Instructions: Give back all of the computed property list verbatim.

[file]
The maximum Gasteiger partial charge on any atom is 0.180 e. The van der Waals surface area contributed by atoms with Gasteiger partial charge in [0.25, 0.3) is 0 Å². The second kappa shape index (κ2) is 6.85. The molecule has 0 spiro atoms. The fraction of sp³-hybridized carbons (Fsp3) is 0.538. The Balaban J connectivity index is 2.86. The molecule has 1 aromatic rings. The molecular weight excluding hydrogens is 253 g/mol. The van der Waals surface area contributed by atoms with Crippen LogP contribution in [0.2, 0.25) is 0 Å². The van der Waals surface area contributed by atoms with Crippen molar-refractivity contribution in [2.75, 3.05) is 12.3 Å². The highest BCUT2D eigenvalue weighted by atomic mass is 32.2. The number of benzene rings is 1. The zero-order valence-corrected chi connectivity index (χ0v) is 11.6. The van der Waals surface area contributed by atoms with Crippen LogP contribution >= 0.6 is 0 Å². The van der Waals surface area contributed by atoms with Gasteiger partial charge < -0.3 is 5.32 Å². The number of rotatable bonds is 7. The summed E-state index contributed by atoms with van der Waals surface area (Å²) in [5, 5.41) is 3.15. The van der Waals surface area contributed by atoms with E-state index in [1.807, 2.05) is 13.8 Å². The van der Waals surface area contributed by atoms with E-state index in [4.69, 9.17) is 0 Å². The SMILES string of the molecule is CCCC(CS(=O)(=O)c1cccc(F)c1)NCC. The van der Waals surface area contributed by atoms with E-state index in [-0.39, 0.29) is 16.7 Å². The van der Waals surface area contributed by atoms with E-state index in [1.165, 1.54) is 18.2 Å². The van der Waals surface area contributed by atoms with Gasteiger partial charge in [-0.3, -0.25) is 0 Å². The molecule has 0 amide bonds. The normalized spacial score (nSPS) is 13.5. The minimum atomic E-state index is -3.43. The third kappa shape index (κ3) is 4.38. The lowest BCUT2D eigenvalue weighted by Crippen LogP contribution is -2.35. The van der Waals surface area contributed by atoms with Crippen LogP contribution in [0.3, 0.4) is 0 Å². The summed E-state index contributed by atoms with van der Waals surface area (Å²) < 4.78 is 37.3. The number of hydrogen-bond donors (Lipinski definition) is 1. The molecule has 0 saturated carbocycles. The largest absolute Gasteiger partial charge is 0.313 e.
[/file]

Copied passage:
The maximum Gasteiger partial charge on any atom is 0.180 e. The van der Waals surface area contributed by atoms with Gasteiger partial charge in [0.25, 0.3) is 0 Å². The second kappa shape index (κ2) is 6.85. The molecule has 0 spiro atoms. The fraction of sp³-hybridized carbons (Fsp3) is 0.538. The Balaban J connectivity index is 2.86. The molecule has 1 aromatic rings. The molecular weight excluding hydrogens is 253 g/mol. The van der Waals surface area contributed by atoms with Crippen LogP contribution in [0.2, 0.25) is 0 Å². The van der Waals surface area contributed by atoms with Crippen molar-refractivity contribution in [2.75, 3.05) is 12.3 Å². The highest BCUT2D eigenvalue weighted by atomic mass is 32.2. The number of benzene rings is 1. The zero-order valence-corrected chi connectivity index (χ0v) is 11.6. The van der Waals surface area contributed by atoms with Crippen LogP contribution >= 0.6 is 0 Å². The van der Waals surface area contributed by atoms with Gasteiger partial charge < -0.3 is 5.32 Å². The number of rotatable bonds is 7. The summed E-state index contributed by atoms with van der Waals surface area (Å²) in [5, 5.41) is 3.15. The van der Waals surface area contributed by atoms with E-state index in [1.807, 2.05) is 13.8 Å². The van der Waals surface area contributed by atoms with E-state index in [4.69, 9.17) is 0 Å². The SMILES string of the molecule is CCCC(CS(=O)(=O)c1cccc(F)c1)NCC. The van der Waals surface area contributed by atoms with E-state index in [-0.39, 0.29) is 16.7 Å². The van der Waals surface area contributed by atoms with E-state index in [1.165, 1.54) is 18.2 Å². The van der Waals surface area contributed by atoms with Gasteiger partial charge in [-0.3, -0.25) is 0 Å². The molecule has 0 amide bonds. The normalized spacial score (nSPS) is 13.5. The minimum atomic E-state index is -3.43. The third kappa shape index (κ3) is 4.38. The lowest BCUT2D eigenvalue weighted by Crippen LogP contribution is -2.35. The van der Waals surface area contributed by atoms with Crippen LogP contribution in [0.3, 0.4) is 0 Å². The summed E-state index contributed by atoms with van der Waals surface area (Å²) < 4.78 is 37.3. The number of hydrogen-bond donors (Lipinski definition) is 1. The molecule has 0 saturated carbocycles. The largest absolute Gasteiger partial charge is 0.313 e.